It's impossible not to be captivated by someone like that. But Caspian Hart makes his own rules. And he has a lot of them. About when I can be with him. What I can do with him. And when he'll be through with me.
I'm good at doing what I'm told in the bedroom. The rest of the time, not so much. And now that Caspian's shown me glimpses of the man behind the billionaire I know it's him I want. Not his wealth, not his status. Him. Except that might be the one thing he doesn't have the power to give me.
Comment: In 2016 I've read my first book by this author. I liked it a lot and have all intentions of keeping on reading his work but as any reader will know, TBR lists don't go and get read by themselves... anyway, recently I got this title, in a different series/world than the one of the other book I've read and I was very curious because I wanted to see if the other book was not just a fluke, but the proof this author was one I'd love to be a fan of. However, I'm now debating some things after having read this one.
This story focuses on Arden St Ives and how he, a student at Oxford, is introduced while working the phones in a volunteer event to call people who used to study there in order for them to do a beneficial donation to the university or something like it.
In one of his phone calls - after many "no" and several hang ups - he starts to have a more personal conversation instead of the usual polite words volunteers are expected to exchange with a potential patron.
After an awkward meeting in person soon after the phone call, Arden realizes the man he was so sincere with happens to be Caspian Hart, an important billionaire. While things seem to heat up between them the more they spend time together, will their differences end up being too much for them to hold on to one another?
Reading the blurb of the book, I expected something in the lines of a "different class" relationship, a type of trope I tend to enjoy in romances. Also, Arden seemed to describe himself as someone not good enough in life and I started to imagine interesting scenarios where that would change with the help of true love. Yes, I'm still a hopeless romantic!
However, I should have guessed things might not be that amazing for me when I realized the story would be only told from Arden's POV and that, apparently, this book is thought to be a version of another famous book out there...
After looking at some reviews on goodreads some details became rather obvious that this was very similar to Fifty Shades of Grey (FSoG), a book I have not read but that is not that hard to have an idea of, considering the fame it got and the fanfic/adaptations/debates around it. I think one doesn't have to read it to be aware of the plot (or lack thereof) or some main ideas.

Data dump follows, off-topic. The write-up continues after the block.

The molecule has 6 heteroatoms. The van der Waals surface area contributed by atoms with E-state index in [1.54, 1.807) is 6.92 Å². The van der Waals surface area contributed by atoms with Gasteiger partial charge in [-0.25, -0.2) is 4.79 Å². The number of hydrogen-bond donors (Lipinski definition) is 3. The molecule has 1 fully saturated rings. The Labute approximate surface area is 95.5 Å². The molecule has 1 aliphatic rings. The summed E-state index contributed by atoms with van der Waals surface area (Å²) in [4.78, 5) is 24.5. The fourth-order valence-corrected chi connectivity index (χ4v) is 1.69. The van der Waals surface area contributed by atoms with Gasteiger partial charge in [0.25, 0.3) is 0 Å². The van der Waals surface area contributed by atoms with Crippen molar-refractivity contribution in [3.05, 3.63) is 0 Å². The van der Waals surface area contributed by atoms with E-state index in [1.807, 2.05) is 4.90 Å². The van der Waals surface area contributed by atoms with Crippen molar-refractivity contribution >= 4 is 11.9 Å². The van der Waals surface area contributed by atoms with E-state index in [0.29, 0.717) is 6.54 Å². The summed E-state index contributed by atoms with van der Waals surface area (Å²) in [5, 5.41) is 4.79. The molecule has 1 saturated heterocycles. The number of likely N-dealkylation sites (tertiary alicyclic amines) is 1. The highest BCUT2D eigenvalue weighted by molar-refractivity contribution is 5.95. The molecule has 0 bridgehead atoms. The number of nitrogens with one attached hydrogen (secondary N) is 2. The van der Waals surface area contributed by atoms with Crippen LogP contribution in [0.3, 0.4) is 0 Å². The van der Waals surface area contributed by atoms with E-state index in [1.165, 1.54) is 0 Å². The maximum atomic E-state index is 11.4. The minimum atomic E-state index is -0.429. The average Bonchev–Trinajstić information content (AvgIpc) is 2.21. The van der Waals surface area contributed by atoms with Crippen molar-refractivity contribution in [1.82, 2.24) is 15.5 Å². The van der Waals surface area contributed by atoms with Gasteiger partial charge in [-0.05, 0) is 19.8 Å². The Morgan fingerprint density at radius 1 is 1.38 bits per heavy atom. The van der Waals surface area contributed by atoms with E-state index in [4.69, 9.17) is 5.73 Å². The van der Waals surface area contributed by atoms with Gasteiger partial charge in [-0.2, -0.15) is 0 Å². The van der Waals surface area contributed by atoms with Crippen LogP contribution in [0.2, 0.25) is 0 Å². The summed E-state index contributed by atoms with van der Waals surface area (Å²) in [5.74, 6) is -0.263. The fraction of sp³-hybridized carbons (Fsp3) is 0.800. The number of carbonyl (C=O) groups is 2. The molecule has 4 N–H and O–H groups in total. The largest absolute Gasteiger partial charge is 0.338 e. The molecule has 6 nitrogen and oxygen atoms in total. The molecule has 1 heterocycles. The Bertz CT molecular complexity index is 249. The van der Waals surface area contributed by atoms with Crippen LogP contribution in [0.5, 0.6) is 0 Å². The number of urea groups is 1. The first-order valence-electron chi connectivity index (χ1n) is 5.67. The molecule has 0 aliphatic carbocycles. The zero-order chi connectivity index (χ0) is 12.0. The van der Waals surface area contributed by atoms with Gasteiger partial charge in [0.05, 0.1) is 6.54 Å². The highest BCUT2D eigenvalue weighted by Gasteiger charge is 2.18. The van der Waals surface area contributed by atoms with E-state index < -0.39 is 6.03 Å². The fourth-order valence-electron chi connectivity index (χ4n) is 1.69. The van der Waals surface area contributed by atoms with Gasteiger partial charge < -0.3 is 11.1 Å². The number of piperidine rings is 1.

What I don't know is if this story by Alexis Hall was meant to be a gay version, thus showing of the possibilities if well written by a talented author or if this was parody, in which case I didn't find it so, or if there was a real intent in writing a fictional story about these characters, but if so I didn't like it.
Even putting aside that, the plot actually didn't seem to be that interesting. When they first met, it was nice to see the differences between them but as the time went by, and having only one of their POVs, things got very repetitive, very boring pretty quick. I struggled to find interest in Arden's problems in being focused or in deciding if accepting Caspian's help was the sign of him being an easy lay or taking the chances while he could enjoy being with Caspian. Towards the end, something happens to build up the angst and climax but to be honest, I skimmed some pages (and all the sex) which made me feel a little bad but the story just didn't feel engrossing for me.
The characters weren't someone I liked spending time with. Their actions often felt silly and I can only imagine if that was on purpose for it to be more alike FSoG.
Arden is the narrator but it's difficult to keep up with him. He has a cute side, that's true, but more often I found him to bee too distracting from everything else and his "voice" was often everywhere, I struggled to be able to care about him and about his lack of confidence in some aspects of his life. What I thought would endear him to me wasn't the focus and I started to lose interest.
As for Caspian, who knows, there's an obvious lack of voice in him, and not only because he isn't the narrator nor do we have access to his thoughts. He's too silent, too distant, too mysterious. I can't understand why Arden likes him. So, basically: too much Arden to the point of him being distracting and not enough Caspian.
I felt like this was wasted talent on Alexis Hall side. He is talented, brilliant and that can be seen in the other book I've read but this time, it was a no for me. If I can find positives here, it has to be his ability to write. Sadly, the story felt boring overall and at the end there are things I can't even understand why were included. The end had some interesting details but it was not enough to save this for me. I was eager to finish and I won't read the follow up and don't feel I'll miss much.
I think I'll go back to other titles by the author to try to find something I'll like again.
So far, my ideas regarding the DNF concept have been solid. I finish all books I read but I'm seriously reconsidering this. I think from next year on, I'll revise this because some books are really a chore, they aren't fun to spend time with and the TBR list is never ending in my case. It's not an easy decision even if for many it is. But books where the story and characters and the "feel" aren't there, it can be quite depressing to just go page after page to be able to say "I finished". This book would have definitely be one of those so I can't say I feel validated to have done so.